Playing to a packed audience at Roger’s Arena, the Tragically Hip provided nothing other than a steady rocking’ good time. Perhaps the most universally appreciated functioning rock band in Canada and have earned nine national number one titles in the country as well as a reputation of being on of the country’s the hardest working bands. Decades after their formation, the Hip continue to sell out massive venues across the continent, renowned for their casual charms and the peculiar flairs of frontman poet Gord Downie. The Tragically Hip can easily afford a national Canadian tour once or twice a year; the band’s immensely dedicated fan base are happy to see them play from their deep and consistent catalogue without a new album for a tour pretext. On this particular outing, the Tragically Hip performed their landmark 1992 album Fully Completely.
Showing up in high spirits, the band set off to get the blood flowing with some radio hits like “Music At Work.” The opening “Grace, Too” from 1995’s Day for Night was particularly incendiary on slow burning verses transferring into distorted, meandering solos. The Hip rock hard but never burn their candle at both ends; while their signature sonic style is bold, determined and uncompromising, it is similarly anchored with an impeccable hard hitting back beat. Space and balance are integral to the Hip’s flavour; each band member plays a complimenting yet distinct role in it’s sound. Johnny Fay’s hard hitting drums synced with bold guitar and chugging bass, signalling the beginning of “Courage (For Hugh MacLennan)” from Fully Completely, which was to be played in its complete entirety and original order.
Fully Completely is a record where about half of the albums ended up heavily syndicated on radio, as Canadian musical broadcast content laws necessitate a large emphasis on domestic material. Performing the totality of their breakout and perhaps most revered album, the songs of Fully Completely showed no hints of old age, sounding older, wiser and improved like an aged wine. Back in 1992, the Tragically Hip were not a household name across Canada. Songs like “The Hundredth Meridian,” “Courage,’ ”Fully Completely,” and “Wheat Kings” changed all that, and sounded exceptional in live form. Crisp, clean guitars of Paul Langlois and Rob Banker range anywhere from quiet to formidable; the emphasis on classic analogue textures in their guitar-work is all the more refreshing in today’s increasingly digital sonic climate. Vintage guitars, classic amplifiers and several of decades of touring allow the Hip to play their early material with the highest possible standard; their hard work ethic and homegrown, down to earth character of Gord Downie & company have contributed to the graceful continuance and respected legacy of the band. Performed in a live setting, Fully Completely doesn’t sound like a relic out of 1992; on the contrary, the collection sounds timeless. Waving his white cowboy hat and sporting a genuinely elated grin, Downie waved to a cheering audience at the conclusion of the album’s performance. The crowd spent no time in their seats, relentlessly standinging in their appreciation until the group returned to the stage for an encore.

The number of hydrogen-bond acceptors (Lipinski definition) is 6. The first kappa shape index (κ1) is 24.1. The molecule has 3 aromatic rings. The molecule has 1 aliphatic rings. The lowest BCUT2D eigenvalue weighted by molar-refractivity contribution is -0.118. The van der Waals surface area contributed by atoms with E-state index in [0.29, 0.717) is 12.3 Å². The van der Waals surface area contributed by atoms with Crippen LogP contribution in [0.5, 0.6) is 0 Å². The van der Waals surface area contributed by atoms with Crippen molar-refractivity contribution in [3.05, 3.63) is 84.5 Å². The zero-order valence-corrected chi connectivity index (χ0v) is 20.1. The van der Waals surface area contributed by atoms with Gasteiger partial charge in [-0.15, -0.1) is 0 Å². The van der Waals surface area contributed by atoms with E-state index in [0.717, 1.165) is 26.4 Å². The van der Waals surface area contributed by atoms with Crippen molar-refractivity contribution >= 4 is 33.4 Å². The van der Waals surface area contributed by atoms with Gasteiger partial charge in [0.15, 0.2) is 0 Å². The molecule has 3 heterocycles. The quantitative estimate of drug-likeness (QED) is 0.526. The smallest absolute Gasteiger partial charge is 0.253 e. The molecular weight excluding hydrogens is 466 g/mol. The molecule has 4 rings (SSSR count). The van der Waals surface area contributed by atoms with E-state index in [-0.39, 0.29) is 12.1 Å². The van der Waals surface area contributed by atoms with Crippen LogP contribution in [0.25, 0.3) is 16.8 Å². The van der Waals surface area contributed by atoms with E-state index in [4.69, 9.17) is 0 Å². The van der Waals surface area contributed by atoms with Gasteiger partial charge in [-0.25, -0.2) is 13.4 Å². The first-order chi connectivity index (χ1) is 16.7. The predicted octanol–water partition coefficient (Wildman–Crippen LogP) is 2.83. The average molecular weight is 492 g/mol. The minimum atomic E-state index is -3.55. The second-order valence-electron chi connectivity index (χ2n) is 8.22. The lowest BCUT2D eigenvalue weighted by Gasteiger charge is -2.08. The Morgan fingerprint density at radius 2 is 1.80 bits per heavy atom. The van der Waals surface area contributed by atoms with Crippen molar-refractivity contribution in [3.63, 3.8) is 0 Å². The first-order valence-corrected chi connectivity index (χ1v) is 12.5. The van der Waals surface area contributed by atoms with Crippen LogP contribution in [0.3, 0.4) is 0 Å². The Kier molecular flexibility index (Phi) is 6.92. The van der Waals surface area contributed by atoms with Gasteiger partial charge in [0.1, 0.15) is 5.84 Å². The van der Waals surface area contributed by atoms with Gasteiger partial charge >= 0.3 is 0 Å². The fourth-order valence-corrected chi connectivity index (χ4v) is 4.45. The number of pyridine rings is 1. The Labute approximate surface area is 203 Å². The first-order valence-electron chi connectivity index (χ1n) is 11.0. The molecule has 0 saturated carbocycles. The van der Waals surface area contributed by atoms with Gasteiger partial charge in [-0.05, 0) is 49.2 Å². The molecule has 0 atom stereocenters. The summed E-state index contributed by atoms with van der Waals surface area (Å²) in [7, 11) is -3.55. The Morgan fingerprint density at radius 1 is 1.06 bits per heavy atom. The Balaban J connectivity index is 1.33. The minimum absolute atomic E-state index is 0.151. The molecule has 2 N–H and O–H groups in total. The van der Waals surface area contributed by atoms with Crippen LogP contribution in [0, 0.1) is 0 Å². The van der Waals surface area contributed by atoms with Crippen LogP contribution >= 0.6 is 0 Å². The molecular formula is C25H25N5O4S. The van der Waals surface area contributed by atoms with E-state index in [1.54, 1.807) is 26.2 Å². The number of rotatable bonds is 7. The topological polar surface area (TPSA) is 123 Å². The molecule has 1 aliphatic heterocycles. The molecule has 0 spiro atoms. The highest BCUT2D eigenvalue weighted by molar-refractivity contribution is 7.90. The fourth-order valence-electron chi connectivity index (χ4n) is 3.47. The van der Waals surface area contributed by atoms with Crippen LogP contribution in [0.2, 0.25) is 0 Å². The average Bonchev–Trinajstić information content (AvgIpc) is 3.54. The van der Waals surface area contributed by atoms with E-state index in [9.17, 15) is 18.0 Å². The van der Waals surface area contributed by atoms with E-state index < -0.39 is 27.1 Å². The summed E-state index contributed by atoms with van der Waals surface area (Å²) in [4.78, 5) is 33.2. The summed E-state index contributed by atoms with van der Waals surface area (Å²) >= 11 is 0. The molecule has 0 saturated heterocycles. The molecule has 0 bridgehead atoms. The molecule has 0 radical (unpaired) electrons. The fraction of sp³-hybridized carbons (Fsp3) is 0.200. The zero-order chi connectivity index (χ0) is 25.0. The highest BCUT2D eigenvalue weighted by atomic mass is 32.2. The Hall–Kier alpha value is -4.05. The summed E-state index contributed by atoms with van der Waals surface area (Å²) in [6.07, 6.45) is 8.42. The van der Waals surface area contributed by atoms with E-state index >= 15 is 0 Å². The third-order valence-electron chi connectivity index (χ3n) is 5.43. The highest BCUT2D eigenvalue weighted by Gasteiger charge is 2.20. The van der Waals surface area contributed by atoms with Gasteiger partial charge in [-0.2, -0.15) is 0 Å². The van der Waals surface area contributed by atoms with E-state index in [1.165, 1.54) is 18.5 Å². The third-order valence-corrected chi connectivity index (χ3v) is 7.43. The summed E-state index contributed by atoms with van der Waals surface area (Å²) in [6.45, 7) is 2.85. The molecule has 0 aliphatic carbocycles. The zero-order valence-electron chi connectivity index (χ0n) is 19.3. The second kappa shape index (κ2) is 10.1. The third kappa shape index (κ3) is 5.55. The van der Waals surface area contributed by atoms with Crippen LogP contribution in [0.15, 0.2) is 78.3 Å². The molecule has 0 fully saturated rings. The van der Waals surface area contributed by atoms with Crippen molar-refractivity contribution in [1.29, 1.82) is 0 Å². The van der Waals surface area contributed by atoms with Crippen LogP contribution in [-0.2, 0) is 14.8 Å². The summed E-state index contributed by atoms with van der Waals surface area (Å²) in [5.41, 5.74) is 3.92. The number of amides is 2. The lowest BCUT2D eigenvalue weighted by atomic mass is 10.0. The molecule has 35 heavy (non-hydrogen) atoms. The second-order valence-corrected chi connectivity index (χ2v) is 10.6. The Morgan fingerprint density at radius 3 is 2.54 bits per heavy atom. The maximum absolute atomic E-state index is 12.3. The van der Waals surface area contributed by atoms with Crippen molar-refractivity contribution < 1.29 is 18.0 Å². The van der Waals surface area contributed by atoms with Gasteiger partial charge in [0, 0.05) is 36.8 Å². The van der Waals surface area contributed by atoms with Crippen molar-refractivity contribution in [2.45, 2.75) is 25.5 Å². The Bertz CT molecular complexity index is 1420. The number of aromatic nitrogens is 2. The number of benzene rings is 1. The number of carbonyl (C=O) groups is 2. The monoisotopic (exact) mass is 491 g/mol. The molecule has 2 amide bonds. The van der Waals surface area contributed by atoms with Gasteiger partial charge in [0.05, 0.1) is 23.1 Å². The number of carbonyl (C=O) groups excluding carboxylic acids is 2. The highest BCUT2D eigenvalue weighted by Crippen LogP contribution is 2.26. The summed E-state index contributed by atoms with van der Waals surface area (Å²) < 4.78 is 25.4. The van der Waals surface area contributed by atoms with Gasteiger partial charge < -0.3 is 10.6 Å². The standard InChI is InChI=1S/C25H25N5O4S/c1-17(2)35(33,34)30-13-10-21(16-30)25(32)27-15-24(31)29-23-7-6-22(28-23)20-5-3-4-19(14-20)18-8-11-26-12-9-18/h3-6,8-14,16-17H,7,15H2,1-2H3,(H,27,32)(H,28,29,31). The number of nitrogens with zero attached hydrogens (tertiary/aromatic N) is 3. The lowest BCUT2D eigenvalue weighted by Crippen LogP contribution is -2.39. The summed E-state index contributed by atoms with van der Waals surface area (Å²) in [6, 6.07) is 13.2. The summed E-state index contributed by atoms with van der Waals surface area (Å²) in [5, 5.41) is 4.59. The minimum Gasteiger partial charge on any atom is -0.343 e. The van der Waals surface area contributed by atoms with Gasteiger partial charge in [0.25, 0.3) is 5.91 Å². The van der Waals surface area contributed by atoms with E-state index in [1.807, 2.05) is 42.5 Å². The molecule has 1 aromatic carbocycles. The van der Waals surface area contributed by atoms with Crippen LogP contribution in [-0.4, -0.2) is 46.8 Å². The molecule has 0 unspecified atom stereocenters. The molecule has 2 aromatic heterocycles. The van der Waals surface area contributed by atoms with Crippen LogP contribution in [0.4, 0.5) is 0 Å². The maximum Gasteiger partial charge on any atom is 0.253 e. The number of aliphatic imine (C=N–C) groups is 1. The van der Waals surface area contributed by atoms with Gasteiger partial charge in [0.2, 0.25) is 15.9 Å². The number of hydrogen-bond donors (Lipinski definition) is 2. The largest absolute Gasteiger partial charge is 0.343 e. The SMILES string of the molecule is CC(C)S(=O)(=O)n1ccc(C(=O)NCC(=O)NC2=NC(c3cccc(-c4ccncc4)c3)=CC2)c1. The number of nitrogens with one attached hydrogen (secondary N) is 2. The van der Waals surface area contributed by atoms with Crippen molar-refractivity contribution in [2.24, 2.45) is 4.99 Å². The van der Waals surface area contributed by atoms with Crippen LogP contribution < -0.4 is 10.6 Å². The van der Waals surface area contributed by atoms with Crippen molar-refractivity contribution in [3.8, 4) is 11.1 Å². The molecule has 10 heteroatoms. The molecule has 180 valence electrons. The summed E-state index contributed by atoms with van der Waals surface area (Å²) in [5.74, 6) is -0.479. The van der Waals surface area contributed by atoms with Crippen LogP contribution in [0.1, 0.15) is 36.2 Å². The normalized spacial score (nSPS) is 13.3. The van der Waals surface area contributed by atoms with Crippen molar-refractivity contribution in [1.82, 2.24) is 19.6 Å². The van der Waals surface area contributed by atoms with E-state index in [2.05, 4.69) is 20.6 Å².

Continuing through more early classic material, the Hip cracked back into another batch of singles and fan favourites after their short breather. “Twist My Arm” from 1991’s Road Apples exemplified the Tragically Hip’s quirks of free spiritedness and menace. The Tragically Hip’s steady booming drums, compelling song structures and expressive guitar solos never leave space for dead time. As the band gets cooking, Mr. Downie sways franticly, occasionally sputtering poetry and plays footsie with his microphone stand. Each city on the Tragically Hip’s current tour have included a unique intro and encore. On this evening, Vancouver was served some of the band’s most high profile and enduring tunes: “Spring starts when the heart beat’s pounding,” sang Downie on “Poets,” to ecstatic cheers from the audience. Rounding out the evening with a final crowd pleaser, the Tragically Hip capped the night with a stomping rendition of “Blow at High Dough.” As immortal as these songs are in the Tragically Hip catalogue, the band’s encore has shown extreme variation on the tour, often omitting these top notch hits; only the best groups have enough hit songs to rotate in the setlist night to night.
Healthy is the band’s straight rock & roll punch, inspired alternative poetry and casual aesthetic. The Hip’s many strong records, wealth of catchy singles, incredible fan relationship and enigmatic frontman make the group something of a Canadian Pearl Jam. One must see a Tragically Hip concert in order to comprehend the love and reverence of their fans. It’s good to know they will be back.